Philippa Davis has been catering for a group of cyclists in the Pyrenees – not the Tour de France, but still a pretty gruelling way to work off the calories!
THIS week I’ve been cooking for a group of 30 athletes cycling three cols of the Pyrenees. It was like discovering a secret bizarre club and then finding out that half the people I knew were members.
“I’m off to cook for a group doing some crazy Tour de France style cycle over the Pyrenees.”
“Oooh how interesting, yes, we did that last month” – or: “ Wonderful! Nothing more fun than a five hour bike ride up some hills” – and: “Ah yes, Milly and I often take our bikes on a challenging week’s ride across Scotland. Jolly good fun”!
Everyone I talked to seemed to be into the cycling thing, in a serious way. Even the girl at the checkout when I was buying obscene amounts of jaffa cakes and jelly babies (for the cyclists not me) – (OK, I had a few) – to take with me had just come back from a weekend of cycling with her friends.
I really cannot think of many ways I would less like to spend my time. I have tried it (sort of) and just didn’t see the pleasure of reaching the top of the hills or particularly the kamikaze nature of coming down them. Give me a horse as alternative transport any day of the week. What really did interest and excite me about this cycling extravaganza, however, was researching and creating a menu for the weekend.
There was to be a party on the Friday night to get everyone in the mood, a carb-happy lunch and dinner on the Saturday to help fuel them for their gruelling ride, take-away breakfast and cycle snacks to be distributed between three support vehicles following them up the mountains on the Sunday, and finally a grand feast on Sunday night to welcome home the champions.
It was easy to come up with ideas for the Friday and Saturday carb-happy meals and there was plenty of advice on the internet about the best slow release energy foods and protein dishes to help with muscle performance. (I should warn you, however, if you ever find yourself doing your own research, do not to type in “what to eat before and during a cycle” as you will be bombarded with menstrual related information.)
It was the “What would people want to eat during the cycle?” that was the most challenging and conflicting in results. Everyone I asked seemed to have different opinions. Some swore that a cheese sandwich and a few jelly babies in your back pocket were all you needed; some liked to delve into gels, mineral drinks and other lab concoctions of alarming colours that are available in the sporty fanatic world; and I even heard stories of members of this group last year happy to stop for a two-course lunch and glass or two of wine to help fuel them through the day. The only consistent item of food was bananas.
The food for the ride had to be split between three support vehicles (also carrying spare tyres, pumps, water, extra Lycra etc). It had to be appealing to those on the ride but also transportable and survive a day of being lugged up and down mountains. It helped that we bought half of France’s supply of Tupperware to aid us in this challenge.
Their take away breakfast and extreme picnic menu in the end read as follows:
Breakfast – Banana, bircher muesli, strawberry and blueberry pots, sausage sandwiches, roast mushroom rolls. fresh fruit smoothie with honey; coffee/tea.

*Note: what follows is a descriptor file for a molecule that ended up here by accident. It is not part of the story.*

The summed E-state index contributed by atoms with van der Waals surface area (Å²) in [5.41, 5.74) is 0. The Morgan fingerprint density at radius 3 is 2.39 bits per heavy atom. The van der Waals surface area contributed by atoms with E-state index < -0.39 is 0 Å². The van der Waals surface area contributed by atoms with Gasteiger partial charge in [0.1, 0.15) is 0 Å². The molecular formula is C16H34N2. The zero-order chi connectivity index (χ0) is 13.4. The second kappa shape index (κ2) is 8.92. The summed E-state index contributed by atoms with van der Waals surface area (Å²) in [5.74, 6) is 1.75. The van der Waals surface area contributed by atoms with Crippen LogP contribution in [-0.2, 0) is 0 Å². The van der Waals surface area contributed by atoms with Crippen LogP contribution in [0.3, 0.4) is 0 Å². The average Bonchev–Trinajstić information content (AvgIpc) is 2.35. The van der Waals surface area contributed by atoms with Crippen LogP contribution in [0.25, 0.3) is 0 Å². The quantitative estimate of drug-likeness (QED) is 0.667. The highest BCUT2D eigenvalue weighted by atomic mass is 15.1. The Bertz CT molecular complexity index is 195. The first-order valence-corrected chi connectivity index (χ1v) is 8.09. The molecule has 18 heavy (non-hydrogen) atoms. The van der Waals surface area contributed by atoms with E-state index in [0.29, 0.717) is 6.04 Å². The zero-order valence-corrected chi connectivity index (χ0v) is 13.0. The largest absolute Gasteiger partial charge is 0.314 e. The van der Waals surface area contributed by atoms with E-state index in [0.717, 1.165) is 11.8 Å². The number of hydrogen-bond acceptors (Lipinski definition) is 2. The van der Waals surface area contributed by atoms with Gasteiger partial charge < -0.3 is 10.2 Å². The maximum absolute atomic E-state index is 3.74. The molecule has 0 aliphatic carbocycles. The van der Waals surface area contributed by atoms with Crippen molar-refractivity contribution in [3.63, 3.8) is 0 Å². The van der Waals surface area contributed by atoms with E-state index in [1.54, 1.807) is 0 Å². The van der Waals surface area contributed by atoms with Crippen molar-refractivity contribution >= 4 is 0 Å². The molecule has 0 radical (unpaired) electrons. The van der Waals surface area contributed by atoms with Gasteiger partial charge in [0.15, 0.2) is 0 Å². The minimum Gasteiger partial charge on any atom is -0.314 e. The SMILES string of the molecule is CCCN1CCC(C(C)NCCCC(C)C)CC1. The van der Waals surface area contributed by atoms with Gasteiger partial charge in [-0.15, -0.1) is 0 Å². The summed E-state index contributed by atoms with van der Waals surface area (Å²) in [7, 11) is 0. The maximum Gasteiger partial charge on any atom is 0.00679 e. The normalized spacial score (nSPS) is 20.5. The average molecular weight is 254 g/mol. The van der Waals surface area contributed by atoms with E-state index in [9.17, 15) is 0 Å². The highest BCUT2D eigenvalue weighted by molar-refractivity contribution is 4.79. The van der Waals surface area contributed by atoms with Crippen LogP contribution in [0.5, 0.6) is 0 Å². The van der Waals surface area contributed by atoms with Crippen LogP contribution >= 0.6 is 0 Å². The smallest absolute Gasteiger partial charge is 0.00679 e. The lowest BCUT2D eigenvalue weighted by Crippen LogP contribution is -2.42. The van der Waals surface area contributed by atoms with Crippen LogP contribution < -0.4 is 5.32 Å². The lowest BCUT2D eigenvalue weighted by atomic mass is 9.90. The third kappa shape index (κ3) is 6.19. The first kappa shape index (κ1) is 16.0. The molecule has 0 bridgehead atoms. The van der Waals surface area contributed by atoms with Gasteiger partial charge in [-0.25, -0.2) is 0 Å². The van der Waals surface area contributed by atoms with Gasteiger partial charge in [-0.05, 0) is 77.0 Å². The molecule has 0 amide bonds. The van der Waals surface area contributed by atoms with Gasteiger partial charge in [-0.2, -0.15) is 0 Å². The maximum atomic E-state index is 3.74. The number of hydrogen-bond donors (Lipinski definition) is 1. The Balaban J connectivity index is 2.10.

Mountain sustenance – Bananas, cut up oranges, cheese sandwiches, home-made sausage rolls, peanut sandwiches, power balls, home made flapjacks, Jaffa cakes, banana and maple syrup cake, brownies, crisps, chocolate bars and jelly babies.
So come Sunday morning, after a very jolly Friday night (I was not sure at this point how seriously they were taking this) and a slightly more subdued Saturday night, the 30 Lycra-clad cyclists piled onto the bus and headed to the Pyrenees. It was like watching the start of a stage of the Tour de France (though with less egos, doping and politics clouding the enjoyment).
They were equipped with supplies that I hoped would satisfy any cravings that may appear and a few large boxes of iced cold beer ready for the end of the day.
Meanwhile back at base the team regrouped after an early start to prepare for the evening’s feast. When the victors returned it was fun hearing how their day went and how they got on with the supplies…
“Oooh your sausage rolls, the thought of them at the next stop helped me up that last 20 km!”
“Gosh, it really is all about power balls isn’t it ?”
Or my favourite feedback – “ I basically rewarded myself with a jelly baby every kilometre.” (that’s 110!)
I confess, having seen the pictures of the ride, hearing the stories of team work and camaraderie, observing the joy of triumph and achievement… I still have zero desire to ever do it myself.
Here is a carb-happy recipe for potato salad.
1 kilo waxy potatoes
2 egg yolks
squeeze of lemon
150 ml sunflower oil
150 ml olive oil
1 dsp Dijon mustard
30 gherkins roughly chopped
6 spring onions finely chopped
3 tbs roughly chopped parsley
Cook the potatoes in salted boiling water, drain and cool.
To make the mayonnaise:
Whizz the eggs yolks in a blender with lemon juice until thick and pale. Slowly pour in the two oils, then add the mustard and season with salt and pepper.
Mix the mayo through the cold potatoes along with the gherkins, spring onions and parsley. Serve room temperature at least a day before a big cycle as potatoes are a slow release carbohydrate.
Photos by Philippa Davis, or used with permission of the group. For more of Philippa’s travels and recipes visit her website www.philippadavis.com